The palm oil industry in Sarawak is the highest contributor of revenue to the state under the agriculture sector; it is also severely handicapped by the severe shortage of harvesters during this peak crop season and current good CPO prices fetching RM 3000 and above which otherwise could have generated more revenue to the state and help the planters to survive better during this COVID 19 pandemic.
“The palm oil industry over the years in Sarawak has invested billions of ringgit of hard-earned money in the state through development and setting up of estates, palm oil mills and refineries. This industry in Sarawak has grown to be the biggest oil palm growing region in Malaysia with 1.6 million hectares planted. This has also provided businesses and investments for other spin-off related industries like machine spare-parts & hardware, fertilizers, equipment and food, non-food manufacturers, traders and other services,” cited Andrew Cheng Mui Fah, CEO of Sarawak Oil Palm Plantation Owners Association (SOPPOA). The industry has consistently provided stable employment to thousands of locals and also foreign workers contributing to the wealth and prosperity of the state and enabling many native landowners and their families to become smallholders and majority of them enjoying self-employed livelihoods from oil palm cultivation.
“Over the past years, Sarawak has progressed economically and many locals have ventured to the cities and overseas for opportunities, leaving our rural settings almost devoid of workers. Furthermore, for locals currently employed in the palm oil industry in Sarawak, about 60-80 % of them are in the skilled and semi-skilled categories,” he added. Due to the Covid-19 pandemic, the country has stopped new foreign workers entering to work in Sarawak since March 2020 and thus has aggravated the already acute shortage of workers situation here rendering the industry to heading towards an almost certain business closure for most plantation businesses, big or small which are now cripple by the severity of this critical worker shortages. This situation has caused hardships and sufferings to the local plantations’ operators especially during this economic crisis caused by the COVID 19 pandemic.
“What really happens is that there are simply not enough workers to harvest the fruits which are the only source of revenues for estates and these has turned to unrecoverable financial losses for the company due to late or partial harvesting. These unharvested perishable crops are being rotted away gradually leading to lower crop yields and quality of palm oil which contributes to further loss of overall income. Worst, in many instances, these fruits which are left unattended due shortage of harvesters render the earlier high investment costs and efforts incurred for agronomic inputs as fertilizing and husbandry to generate these valuable products are just being wasted. With less income from the lower crops being harvested due to workers shortage, the companies are curtailing overall spending to survive and this will directly and indirectly impact the value chain and subsequent shrinking of the state’s agro-commodity economy,” he explained. For those estates that are forcefully abandoned, it will take about 2 to 3 years duration to turn around to become productive again and this is also another reason why shortage of workers could lead to worsening of the situation already in Sarawak.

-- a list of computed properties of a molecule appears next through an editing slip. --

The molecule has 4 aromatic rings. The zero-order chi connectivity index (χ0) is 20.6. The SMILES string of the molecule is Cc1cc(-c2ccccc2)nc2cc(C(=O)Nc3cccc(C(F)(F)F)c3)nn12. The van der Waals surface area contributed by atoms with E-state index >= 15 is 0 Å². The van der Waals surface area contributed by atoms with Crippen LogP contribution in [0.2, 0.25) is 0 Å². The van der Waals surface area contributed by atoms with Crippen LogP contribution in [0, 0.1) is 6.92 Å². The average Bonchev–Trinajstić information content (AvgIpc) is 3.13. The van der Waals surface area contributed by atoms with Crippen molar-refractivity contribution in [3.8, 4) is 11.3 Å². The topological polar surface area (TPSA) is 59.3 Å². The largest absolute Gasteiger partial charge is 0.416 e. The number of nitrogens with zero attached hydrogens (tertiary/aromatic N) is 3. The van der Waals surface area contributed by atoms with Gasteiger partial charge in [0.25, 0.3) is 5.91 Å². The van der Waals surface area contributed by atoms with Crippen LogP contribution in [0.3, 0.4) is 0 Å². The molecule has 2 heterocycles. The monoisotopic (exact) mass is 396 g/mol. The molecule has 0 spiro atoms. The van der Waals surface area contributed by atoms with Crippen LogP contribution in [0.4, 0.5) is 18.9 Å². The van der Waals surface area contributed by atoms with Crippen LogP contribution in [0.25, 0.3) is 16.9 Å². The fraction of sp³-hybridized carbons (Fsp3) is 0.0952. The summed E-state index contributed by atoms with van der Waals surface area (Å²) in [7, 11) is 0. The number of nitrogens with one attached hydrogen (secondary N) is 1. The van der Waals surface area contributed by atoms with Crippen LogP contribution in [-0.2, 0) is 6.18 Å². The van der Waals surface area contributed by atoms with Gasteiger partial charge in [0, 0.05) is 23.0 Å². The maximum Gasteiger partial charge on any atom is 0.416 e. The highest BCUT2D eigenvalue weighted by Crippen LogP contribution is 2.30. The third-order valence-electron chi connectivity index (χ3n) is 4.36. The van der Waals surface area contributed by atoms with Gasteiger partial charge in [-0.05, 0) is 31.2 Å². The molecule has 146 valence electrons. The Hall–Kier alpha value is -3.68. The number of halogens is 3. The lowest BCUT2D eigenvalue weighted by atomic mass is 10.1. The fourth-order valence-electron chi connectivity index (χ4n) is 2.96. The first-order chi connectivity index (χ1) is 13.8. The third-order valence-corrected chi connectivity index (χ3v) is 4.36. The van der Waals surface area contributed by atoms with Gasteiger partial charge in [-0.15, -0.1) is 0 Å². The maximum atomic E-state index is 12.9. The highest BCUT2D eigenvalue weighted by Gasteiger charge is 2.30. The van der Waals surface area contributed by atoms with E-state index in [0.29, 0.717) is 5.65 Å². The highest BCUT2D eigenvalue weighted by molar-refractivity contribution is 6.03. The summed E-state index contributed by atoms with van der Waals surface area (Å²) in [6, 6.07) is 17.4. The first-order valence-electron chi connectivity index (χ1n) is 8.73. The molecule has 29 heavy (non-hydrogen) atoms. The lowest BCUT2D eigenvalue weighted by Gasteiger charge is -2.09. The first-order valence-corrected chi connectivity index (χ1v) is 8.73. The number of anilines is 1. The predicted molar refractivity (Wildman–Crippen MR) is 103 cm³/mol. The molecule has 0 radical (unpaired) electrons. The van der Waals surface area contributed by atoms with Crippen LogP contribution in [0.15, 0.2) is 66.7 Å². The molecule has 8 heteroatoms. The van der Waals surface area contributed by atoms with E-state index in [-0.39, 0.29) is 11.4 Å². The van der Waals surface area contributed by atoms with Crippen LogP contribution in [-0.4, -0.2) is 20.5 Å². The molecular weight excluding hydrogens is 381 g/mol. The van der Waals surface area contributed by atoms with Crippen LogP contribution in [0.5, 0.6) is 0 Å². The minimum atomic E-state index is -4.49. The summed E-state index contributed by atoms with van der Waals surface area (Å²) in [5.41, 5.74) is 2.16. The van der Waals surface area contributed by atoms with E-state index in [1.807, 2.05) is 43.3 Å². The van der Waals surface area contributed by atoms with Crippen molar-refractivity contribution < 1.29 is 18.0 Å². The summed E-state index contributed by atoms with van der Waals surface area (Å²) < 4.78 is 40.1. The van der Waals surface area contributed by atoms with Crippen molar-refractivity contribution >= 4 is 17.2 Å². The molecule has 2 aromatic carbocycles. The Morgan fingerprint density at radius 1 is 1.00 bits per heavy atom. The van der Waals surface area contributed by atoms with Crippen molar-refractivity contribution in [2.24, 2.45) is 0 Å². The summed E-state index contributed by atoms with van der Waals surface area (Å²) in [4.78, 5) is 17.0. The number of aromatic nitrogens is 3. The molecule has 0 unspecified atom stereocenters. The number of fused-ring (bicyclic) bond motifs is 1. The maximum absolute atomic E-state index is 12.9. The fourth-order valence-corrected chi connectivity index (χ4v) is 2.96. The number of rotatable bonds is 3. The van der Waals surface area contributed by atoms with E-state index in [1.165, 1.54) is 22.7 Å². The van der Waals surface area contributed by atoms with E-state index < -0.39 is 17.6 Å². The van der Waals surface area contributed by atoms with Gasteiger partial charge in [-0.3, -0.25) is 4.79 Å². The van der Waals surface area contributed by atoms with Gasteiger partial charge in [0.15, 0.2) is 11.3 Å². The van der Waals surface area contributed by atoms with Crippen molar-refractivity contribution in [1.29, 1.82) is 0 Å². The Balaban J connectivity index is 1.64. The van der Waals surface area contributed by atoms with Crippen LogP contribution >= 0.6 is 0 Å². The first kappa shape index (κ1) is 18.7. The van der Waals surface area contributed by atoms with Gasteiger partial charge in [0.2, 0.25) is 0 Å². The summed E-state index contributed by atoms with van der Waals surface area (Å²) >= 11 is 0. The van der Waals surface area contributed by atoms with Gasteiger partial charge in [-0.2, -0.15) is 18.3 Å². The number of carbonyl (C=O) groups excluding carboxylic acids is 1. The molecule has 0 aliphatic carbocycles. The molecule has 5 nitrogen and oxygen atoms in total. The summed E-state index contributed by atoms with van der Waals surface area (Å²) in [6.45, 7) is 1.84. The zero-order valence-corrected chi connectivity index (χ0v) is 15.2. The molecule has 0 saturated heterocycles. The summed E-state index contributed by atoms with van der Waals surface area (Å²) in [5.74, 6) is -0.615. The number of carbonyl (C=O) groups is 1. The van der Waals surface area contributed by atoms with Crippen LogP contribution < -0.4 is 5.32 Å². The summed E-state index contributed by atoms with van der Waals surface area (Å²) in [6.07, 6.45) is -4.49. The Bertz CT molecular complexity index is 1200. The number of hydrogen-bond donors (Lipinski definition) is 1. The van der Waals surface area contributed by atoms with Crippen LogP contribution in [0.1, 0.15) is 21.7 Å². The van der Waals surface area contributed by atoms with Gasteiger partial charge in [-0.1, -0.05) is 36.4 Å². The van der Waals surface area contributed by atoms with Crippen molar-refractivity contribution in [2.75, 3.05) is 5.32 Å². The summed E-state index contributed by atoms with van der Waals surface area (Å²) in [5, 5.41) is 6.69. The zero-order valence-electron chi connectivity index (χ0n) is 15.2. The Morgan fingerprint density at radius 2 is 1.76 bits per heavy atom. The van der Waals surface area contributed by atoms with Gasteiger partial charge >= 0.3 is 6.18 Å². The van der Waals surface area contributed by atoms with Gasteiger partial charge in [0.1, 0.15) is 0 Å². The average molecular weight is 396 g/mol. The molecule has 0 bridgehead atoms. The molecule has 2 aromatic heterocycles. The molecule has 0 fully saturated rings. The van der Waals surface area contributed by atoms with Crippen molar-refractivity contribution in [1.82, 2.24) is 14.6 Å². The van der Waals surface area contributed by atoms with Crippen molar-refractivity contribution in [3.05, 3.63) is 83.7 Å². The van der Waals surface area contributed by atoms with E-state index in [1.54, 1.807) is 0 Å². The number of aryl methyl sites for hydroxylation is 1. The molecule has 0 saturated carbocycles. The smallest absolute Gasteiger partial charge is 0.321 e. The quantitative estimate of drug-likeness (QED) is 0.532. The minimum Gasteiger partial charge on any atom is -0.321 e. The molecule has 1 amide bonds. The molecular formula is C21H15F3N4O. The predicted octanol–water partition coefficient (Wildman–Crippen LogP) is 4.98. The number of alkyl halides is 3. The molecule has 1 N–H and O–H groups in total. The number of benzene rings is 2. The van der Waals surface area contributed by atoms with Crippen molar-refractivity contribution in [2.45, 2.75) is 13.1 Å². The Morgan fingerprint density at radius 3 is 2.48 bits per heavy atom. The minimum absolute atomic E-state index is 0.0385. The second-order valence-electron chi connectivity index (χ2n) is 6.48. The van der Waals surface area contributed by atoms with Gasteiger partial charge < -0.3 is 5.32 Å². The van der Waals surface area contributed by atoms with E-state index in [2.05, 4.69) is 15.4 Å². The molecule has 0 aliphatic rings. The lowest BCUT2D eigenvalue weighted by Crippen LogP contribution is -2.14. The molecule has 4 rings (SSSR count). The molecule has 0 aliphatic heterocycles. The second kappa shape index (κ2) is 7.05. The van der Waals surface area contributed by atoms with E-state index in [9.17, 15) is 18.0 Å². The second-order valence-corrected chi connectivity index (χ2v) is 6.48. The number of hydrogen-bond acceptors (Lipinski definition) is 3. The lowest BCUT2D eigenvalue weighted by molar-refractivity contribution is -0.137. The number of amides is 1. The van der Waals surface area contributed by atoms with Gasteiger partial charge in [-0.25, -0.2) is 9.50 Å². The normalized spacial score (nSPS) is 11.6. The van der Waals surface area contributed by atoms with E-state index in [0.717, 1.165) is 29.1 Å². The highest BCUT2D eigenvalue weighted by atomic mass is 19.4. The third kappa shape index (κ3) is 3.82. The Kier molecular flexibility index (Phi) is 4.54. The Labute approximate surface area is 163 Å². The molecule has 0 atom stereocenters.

The palm oil industry here is urgently appealing to the State and Federal Governments to allow for a consignment of `relief’ foreign workers to come with conditions of full compliances to the SDMC regulation and Standard Operating Procedures, SOP to inspect and verify on the employee health status and only admitting those workers free of any symptoms of Covid-19 infection after mandatory quarantine of 14 days and Covid 19 testings. It should be noted that since the Movement Control Order (MCO) in March 2020, oil palm estates in Sarawak have resorted to own strict SOPs apart from SDMC such as self-locked down in the rural areas which is proven to be effective so far. Allowing new recruits to come in for plantation work during this peak crop season with good CPO prices of more than RM 3000 per m/ton will provide relief to the industry which had suffered much over the last 2 years where CPO prices were only hovering about RM 2000 per m/ton and companies still suffering financial losses and still finding difficulties to pay bank loans, other borrowings and vendors.
The survival of the industry lies squarely in the hands of the government and surely can make a difference if government help comes in timely before the industry again to appeal to the government to help keep the industry afloat.
In comparison with the agro-commodity sector of Europe and USA, the vegetable oil growers are much protected by the government and are subsidized and incentivized in many ways to encourage them to thrive. Here in our country, oil palm industry is undisputedly the most taxed industry as compared to all other industries in the country by the government in billions of ringgits and yet when we appeal for relief workers to survive, we are just not reciprocated and plantation companies one by one will be forced to close down gradually due to the lack of support from the government.
SOPPOA is most willing to listen and cooperate with the government to forge a win -win solution. The agriculture sector in Malaysia, especially the agro-commodity section plays a very important role not only to the nation economy but the survival of thousands of farmers and their families who depended on this industry for a decent living. Unless the government want the industry to go into bankruptcies and farmers flooding to the cities for jobs leaving the countryside behind, please `ACT ‘now before it is too late as the oil palm industry here is in a state of ` Intensive Care Unit, ICU ‘now.